Friday, March 20, 2009

Class Four - Immigration Issues

In Bread and Roses, Maya enters the United States illegally. At the end of the film, she's sent back to Mexico. While the primary focus of the movie is on unionization to get fair wages and healthcare for the workers, her experience highlights the plight of illegal immigrants.

There are numerous organizations on both sides of the issue of illegal immigration. It's a topic that often provokes heated debate. The Politics of Immigration provides a list of resources here which includes books, films and links to many groups such as Border Action Network, National Network for Immigrant and Refugee Rights, and Families for Freedom.
I found some interesting teaching materials at Rethinking Schools. They offer a unit of materials based on the book The Line Between Us: Teaching about the Border and Mexican Immigration which includes activities such as this one.

Southern Poverty Law Center has a partial list of the major anti-immigration groups here. There's an interesting article at about how some of the groups have sought to appeal to environmentalists and form an alliance. Writer Ben Adler notes:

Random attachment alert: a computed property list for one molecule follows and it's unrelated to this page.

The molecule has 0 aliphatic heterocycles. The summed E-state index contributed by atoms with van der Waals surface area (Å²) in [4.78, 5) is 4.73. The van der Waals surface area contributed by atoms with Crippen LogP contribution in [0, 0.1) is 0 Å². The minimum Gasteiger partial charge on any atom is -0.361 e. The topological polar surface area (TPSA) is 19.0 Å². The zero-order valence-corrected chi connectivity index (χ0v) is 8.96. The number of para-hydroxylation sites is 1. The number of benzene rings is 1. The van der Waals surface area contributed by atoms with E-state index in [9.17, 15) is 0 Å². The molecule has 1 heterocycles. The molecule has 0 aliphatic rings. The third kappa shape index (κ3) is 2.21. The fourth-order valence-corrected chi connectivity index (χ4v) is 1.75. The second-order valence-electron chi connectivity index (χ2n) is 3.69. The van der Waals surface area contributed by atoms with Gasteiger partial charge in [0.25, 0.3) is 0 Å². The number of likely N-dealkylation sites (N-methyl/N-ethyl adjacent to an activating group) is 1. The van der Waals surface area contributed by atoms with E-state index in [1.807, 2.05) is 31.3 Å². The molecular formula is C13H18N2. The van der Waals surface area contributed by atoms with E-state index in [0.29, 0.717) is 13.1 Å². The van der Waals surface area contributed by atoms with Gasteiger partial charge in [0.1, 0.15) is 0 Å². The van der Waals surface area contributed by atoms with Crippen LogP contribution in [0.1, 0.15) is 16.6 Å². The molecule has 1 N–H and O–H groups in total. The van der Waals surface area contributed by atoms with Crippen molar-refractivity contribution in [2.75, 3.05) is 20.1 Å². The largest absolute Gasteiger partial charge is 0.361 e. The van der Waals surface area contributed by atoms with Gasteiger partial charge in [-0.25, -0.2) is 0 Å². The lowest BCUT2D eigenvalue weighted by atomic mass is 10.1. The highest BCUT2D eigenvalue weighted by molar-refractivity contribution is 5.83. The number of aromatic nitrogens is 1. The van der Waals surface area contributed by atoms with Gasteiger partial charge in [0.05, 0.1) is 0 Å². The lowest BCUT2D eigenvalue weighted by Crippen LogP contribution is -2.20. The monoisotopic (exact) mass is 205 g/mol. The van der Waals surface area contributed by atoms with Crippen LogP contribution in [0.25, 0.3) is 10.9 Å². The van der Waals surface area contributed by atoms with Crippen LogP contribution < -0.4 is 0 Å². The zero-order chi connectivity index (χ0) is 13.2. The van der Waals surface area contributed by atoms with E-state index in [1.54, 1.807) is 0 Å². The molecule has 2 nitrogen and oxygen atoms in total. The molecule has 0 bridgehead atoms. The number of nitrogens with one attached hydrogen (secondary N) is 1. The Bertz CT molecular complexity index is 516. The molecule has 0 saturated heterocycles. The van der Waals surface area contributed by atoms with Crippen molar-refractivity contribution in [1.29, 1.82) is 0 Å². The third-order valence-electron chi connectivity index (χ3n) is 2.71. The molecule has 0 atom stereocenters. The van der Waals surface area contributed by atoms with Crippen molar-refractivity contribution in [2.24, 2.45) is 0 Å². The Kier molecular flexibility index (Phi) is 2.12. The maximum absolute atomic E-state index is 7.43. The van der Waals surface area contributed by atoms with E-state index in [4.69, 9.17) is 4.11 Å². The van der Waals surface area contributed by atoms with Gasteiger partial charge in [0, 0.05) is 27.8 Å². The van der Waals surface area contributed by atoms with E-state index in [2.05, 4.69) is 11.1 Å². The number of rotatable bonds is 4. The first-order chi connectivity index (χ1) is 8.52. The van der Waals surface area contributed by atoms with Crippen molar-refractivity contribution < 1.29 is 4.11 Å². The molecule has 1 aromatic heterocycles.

Readers of the Nation and other left-leaning magazines may have noticed a new addition to the usual advertisements — full-page advocacy ads by an ad hoc coalition of anti-immigration organizations.

The ads place the blame for traffic and sprawl, frequent villains for urban-oriented members of the left, on population growth, another such villain. The kicker? That population growth is blamed on immigration.
The Sierra Club, a group originally founded to protect and preserve wilderness lands, was targeted by anti-immigration groups seeking to take over the Board of Directors. The unsuccessful attempt of a few years ago is described in this Christian Science Monitor article.

Were you surprised by any of the information you read in these links? Were any of the concerns of one side or the other more compelling to you?

Do you know anyone who is an immigrant, legal or otherwise? How many generations of your family have been born in America? Are you like me, a descendant of varied ancestors' different immigration dates? How does your own experience shape your perspective on the issue of immigration?

Did Pilar Padilla's portrayal of Maya's story change your attitude about immigration? If not, why not?
If yes, in what way?

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